Shire has once again fallen foul of the ABPI Code of Conduct after using a press release for its Gaucher’s disease drug Vpriv to knock a rival product.

The complaint was brought by Sanofi’s subsidy Genzyme, which makes a rival Gaucher’s disease drug Cerezyme (imiglucerase).

Genzyme contends that a press release from Shire, sent out last year in the UK, was “not accurate, balanced, fair or based on up-to-date information”.

The PMCPA – which polices the Code – agreed, saying many of the trial data used to compare Vpriv to Cerezyme were “misleading” and based on limited exploratory data.

This comes almost one year after Shire was found guilty by the PMCPA of breaching clause 7.2 of the ABPI Code after it incorrectly compared the efficacy of Cerezyme to Vpriv, saying on its website that it was “at least as effective as” Cerezyme.

But Genzyme said that ‘at least as effective as’ did not properly describe the results of a non-inferiority study, and alleged that the claim was “unbalanced, misleading and exaggerated” – the PMCPA agreed and a breach was ruled.

But this does not seem to have stopped Shire’s behaviour, as it has now been found guilty of no less than 10 breaches of the Code, all relating to how the rare disease specialist has used clinical trial data in a press release when comparing its drug to Cerezyme.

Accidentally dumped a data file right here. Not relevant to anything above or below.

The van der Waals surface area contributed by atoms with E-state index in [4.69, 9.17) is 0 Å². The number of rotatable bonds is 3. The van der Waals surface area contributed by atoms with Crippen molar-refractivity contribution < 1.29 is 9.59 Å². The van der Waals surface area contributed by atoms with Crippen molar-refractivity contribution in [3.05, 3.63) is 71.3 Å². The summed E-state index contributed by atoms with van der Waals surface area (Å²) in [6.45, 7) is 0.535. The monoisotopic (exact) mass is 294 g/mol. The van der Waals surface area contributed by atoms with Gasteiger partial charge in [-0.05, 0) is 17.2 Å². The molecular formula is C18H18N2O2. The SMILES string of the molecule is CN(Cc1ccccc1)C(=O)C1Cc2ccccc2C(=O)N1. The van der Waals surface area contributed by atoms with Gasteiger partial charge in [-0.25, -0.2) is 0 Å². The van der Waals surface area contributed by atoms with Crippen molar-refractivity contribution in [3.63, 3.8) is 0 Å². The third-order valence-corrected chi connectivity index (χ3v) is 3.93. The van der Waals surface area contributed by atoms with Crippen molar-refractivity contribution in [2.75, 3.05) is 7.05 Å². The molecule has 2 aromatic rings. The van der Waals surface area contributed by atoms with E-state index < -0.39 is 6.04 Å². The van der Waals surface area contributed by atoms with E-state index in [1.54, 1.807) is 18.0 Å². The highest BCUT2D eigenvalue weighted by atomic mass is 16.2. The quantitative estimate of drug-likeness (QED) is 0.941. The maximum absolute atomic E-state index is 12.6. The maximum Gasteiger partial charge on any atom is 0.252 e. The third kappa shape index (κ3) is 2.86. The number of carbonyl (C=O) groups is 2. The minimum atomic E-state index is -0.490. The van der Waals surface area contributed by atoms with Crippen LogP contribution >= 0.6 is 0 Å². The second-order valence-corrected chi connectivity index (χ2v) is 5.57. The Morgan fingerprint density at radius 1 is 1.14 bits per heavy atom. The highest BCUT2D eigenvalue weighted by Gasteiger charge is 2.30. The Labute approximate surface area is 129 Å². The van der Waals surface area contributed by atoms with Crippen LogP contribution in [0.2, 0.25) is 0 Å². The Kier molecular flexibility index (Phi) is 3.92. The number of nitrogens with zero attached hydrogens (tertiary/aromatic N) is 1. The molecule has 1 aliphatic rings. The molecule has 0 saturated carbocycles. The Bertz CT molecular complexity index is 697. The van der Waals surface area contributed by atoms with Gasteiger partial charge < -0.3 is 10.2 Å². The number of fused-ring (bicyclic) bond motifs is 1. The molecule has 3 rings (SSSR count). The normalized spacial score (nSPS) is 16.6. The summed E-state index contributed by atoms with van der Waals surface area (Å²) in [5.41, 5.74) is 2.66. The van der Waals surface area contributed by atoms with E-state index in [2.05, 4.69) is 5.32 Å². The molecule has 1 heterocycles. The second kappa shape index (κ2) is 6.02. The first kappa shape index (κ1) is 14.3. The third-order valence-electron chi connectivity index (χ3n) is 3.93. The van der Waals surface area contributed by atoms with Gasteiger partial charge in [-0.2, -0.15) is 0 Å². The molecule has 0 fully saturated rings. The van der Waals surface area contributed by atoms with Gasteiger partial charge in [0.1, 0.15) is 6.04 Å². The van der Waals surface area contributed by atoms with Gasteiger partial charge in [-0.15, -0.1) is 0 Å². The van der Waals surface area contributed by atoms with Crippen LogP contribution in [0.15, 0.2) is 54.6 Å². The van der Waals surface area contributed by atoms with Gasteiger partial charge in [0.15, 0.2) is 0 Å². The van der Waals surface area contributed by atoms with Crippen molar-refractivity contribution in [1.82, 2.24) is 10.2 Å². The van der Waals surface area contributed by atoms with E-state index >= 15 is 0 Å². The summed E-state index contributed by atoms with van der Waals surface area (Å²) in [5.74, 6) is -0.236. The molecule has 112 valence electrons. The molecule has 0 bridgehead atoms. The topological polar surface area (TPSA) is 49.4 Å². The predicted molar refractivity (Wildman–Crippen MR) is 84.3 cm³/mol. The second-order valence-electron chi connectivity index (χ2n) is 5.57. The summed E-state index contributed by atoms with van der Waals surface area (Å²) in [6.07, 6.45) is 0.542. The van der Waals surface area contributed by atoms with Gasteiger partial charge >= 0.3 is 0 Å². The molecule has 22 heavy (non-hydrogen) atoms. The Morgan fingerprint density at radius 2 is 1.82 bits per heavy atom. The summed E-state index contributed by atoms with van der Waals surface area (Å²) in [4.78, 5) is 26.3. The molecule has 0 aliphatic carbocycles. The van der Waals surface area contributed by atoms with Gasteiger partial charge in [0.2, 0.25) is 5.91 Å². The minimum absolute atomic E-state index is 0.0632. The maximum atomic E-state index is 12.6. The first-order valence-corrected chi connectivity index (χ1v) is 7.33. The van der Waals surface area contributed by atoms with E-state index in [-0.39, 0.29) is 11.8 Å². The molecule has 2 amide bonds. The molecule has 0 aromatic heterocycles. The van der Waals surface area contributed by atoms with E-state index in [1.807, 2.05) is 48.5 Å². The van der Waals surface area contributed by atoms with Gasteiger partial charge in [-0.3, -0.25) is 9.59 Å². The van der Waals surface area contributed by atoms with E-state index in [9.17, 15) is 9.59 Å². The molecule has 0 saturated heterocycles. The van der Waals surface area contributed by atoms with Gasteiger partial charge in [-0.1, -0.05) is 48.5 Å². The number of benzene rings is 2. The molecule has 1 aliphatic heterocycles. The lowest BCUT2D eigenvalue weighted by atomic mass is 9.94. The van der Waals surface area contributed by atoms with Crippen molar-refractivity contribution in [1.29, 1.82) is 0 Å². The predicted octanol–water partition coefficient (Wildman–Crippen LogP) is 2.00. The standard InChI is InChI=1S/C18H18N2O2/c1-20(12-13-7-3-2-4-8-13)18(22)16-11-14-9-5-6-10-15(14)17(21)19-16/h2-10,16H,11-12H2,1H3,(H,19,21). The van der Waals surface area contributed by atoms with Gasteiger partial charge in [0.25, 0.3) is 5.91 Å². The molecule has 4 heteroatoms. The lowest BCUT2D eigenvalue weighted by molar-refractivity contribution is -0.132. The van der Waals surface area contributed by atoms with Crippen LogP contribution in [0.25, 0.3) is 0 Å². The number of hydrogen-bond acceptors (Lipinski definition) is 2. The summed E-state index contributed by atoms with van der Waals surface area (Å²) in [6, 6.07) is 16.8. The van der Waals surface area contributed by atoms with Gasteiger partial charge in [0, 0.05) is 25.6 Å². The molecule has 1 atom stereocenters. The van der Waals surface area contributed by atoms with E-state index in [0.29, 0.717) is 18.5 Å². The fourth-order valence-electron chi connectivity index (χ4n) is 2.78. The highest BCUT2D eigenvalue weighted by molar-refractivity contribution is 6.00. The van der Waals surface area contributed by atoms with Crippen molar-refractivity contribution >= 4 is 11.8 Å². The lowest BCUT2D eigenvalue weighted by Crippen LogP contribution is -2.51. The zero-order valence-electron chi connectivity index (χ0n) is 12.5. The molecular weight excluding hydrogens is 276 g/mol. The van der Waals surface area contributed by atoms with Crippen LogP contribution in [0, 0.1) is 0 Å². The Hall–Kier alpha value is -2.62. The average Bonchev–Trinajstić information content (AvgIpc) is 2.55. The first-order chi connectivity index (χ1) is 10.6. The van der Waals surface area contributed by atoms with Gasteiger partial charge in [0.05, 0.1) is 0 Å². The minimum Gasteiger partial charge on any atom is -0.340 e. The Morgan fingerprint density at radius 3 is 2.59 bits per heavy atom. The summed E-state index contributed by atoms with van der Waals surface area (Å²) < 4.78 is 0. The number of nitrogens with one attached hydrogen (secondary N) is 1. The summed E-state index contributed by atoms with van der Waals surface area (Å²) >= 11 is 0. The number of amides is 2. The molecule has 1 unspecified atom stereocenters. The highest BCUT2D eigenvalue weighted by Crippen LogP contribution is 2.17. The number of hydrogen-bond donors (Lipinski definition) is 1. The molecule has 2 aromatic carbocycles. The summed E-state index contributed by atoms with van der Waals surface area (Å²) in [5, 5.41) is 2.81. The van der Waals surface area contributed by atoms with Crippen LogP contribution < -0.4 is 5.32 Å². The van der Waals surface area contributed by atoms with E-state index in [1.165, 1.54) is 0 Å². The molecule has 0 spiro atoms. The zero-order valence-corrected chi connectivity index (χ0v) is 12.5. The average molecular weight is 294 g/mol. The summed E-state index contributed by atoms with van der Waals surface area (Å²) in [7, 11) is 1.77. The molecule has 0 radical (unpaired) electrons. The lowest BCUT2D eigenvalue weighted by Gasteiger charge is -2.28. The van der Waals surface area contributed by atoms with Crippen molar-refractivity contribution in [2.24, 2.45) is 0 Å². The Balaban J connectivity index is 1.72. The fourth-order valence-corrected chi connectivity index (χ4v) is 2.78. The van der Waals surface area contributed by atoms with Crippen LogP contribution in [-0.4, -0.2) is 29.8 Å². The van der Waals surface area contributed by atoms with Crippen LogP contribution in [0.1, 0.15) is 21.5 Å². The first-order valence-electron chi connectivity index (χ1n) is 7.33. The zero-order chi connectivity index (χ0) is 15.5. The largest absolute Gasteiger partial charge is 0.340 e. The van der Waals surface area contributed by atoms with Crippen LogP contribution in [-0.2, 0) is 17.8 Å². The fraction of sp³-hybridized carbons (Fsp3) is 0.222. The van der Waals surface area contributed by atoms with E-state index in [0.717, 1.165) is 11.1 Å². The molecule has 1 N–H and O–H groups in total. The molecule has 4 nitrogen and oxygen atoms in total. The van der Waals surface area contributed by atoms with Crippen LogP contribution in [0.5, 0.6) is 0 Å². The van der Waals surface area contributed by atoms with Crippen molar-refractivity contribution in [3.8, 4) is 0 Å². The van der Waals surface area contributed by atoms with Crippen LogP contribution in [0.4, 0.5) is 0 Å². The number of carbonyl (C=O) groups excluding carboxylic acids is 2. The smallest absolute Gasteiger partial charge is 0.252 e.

The PMCPA said that the data were “insufficient” to make a comparison against Cerezyme, and the press release “was misleading” in this regard, especially as it had been aimed at a patient organisation.

It also found – on appeal – that the press release was promotional given its use of comparisons, and also ruled the firm in breach in this regard, as promotional releases are strictly banned in the UK and Europe.

In all, the firm was found guilty of 10 breaches: specifically clauses 1.8, 2, 4.1, 7.2, 7.3, 8.1, 14.1, 14.5, 22.1 and 22.2.

Because of the extent of breaches and seriousness of its on-going behaviour, Shire was found guilty of the most serious breach: clause 2 of the Code - bringing discredit upon, and reducing confidence in, the pharmaceutical industry.

The PMCPA said it had concerns about the content of the press release and said was “not a fair reflection of the study” and sending this type of promotion press release with flawed data for public consumption – and especially to patient organisations - was “wholly unacceptable”. Shire appealed against this ruling, but was knocked down and found guilty of clause 2.

The firm will now be publicly reprimanded in a number of medical journals.